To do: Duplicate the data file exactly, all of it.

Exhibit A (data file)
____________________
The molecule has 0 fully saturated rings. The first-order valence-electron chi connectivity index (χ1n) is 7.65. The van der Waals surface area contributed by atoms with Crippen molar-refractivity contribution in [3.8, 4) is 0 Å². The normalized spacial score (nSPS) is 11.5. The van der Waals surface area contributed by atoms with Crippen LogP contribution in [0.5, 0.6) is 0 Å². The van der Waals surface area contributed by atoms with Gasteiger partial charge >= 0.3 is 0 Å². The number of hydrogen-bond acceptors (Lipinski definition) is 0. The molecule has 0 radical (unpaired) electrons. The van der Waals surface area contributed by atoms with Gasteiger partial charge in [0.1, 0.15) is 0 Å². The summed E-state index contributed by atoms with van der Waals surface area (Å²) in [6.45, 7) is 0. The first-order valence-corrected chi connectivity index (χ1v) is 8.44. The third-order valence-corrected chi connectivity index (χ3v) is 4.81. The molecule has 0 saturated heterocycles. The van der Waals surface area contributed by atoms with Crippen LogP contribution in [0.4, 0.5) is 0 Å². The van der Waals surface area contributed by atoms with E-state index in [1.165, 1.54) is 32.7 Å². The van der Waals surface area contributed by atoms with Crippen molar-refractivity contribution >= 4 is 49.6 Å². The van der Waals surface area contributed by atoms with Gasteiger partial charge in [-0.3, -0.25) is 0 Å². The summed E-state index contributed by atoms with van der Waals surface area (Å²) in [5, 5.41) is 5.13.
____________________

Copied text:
The molecule has 0 fully saturated rings. The first-order valence-electron chi connectivity index (χ1n) is 7.65. The van der Waals surface area contributed by atoms with Crippen molar-refractivity contribution in [3.8, 4) is 0 Å². The normalized spacial score (nSPS) is 11.5. The van der Waals surface area contributed by atoms with Crippen LogP contribution in [0.5, 0.6) is 0 Å². The van der Waals surface area contributed by atoms with Gasteiger partial charge >= 0.3 is 0 Å². The number of hydrogen-bond acceptors (Lipinski definition) is 0. The molecule has 0 radical (unpaired) electrons. The van der Waals surface area contributed by atoms with Gasteiger partial charge in [0.1, 0.15) is 0 Å². The summed E-state index contributed by atoms with van der Waals surface area (Å²) in [6.45, 7) is 0. The first-order valence-corrected chi connectivity index (χ1v) is 8.44. The third-order valence-corrected chi connectivity index (χ3v) is 4.81. The molecule has 0 saturated heterocycles. The van der Waals surface area contributed by atoms with Crippen LogP contribution in [0.4, 0.5) is 0 Å². The van der Waals surface area contributed by atoms with E-state index in [1.165, 1.54) is 32.7 Å². The van der Waals surface area contributed by atoms with Crippen molar-refractivity contribution >= 4 is 49.6 Å². The van der Waals surface area contributed by atoms with Gasteiger partial charge in [-0.3, -0.25) is 0 Å². The summed E-state index contributed by atoms with van der Waals surface area (Å²) in [5, 5.41) is 5.13.